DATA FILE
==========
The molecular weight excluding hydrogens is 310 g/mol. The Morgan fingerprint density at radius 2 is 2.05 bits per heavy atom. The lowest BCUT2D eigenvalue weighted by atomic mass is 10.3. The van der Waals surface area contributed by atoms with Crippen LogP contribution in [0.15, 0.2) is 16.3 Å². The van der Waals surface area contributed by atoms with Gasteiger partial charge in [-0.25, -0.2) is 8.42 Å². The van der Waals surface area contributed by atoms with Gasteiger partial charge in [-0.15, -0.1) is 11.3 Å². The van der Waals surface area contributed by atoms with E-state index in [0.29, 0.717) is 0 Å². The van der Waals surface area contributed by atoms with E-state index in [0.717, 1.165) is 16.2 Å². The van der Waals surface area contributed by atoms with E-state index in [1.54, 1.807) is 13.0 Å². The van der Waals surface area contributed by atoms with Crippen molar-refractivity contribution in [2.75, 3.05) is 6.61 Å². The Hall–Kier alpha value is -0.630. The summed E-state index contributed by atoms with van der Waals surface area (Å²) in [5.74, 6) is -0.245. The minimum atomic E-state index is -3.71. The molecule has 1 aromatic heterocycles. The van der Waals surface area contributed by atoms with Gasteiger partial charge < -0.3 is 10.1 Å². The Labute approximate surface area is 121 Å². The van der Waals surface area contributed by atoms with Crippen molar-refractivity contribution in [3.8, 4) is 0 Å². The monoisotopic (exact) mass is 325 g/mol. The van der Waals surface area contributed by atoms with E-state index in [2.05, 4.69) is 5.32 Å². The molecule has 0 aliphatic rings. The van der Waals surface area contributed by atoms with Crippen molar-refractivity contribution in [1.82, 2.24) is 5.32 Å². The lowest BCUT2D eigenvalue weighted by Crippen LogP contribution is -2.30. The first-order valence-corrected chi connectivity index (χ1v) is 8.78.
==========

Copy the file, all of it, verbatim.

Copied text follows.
The molecular weight excluding hydrogens is 310 g/mol. The Morgan fingerprint density at radius 2 is 2.05 bits per heavy atom. The lowest BCUT2D eigenvalue weighted by atomic mass is 10.3. The van der Waals surface area contributed by atoms with Crippen LogP contribution in [0.15, 0.2) is 16.3 Å². The van der Waals surface area contributed by atoms with Gasteiger partial charge in [-0.25, -0.2) is 8.42 Å². The van der Waals surface area contributed by atoms with Gasteiger partial charge in [-0.15, -0.1) is 11.3 Å². The van der Waals surface area contributed by atoms with E-state index in [0.29, 0.717) is 0 Å². The van der Waals surface area contributed by atoms with E-state index in [0.717, 1.165) is 16.2 Å². The van der Waals surface area contributed by atoms with E-state index in [1.54, 1.807) is 13.0 Å². The van der Waals surface area contributed by atoms with Crippen molar-refractivity contribution in [2.75, 3.05) is 6.61 Å². The Hall–Kier alpha value is -0.630. The summed E-state index contributed by atoms with van der Waals surface area (Å²) in [5.74, 6) is -0.245. The minimum atomic E-state index is -3.71. The molecule has 1 aromatic heterocycles. The van der Waals surface area contributed by atoms with Gasteiger partial charge < -0.3 is 10.1 Å². The Labute approximate surface area is 121 Å². The van der Waals surface area contributed by atoms with Crippen molar-refractivity contribution in [3.8, 4) is 0 Å². The monoisotopic (exact) mass is 325 g/mol. The van der Waals surface area contributed by atoms with E-state index in [2.05, 4.69) is 5.32 Å². The molecule has 0 aliphatic rings. The van der Waals surface area contributed by atoms with Crippen molar-refractivity contribution in [1.82, 2.24) is 5.32 Å². The lowest BCUT2D eigenvalue weighted by Crippen LogP contribution is -2.30. The first-order valence-corrected chi connectivity index (χ1v) is 8.78.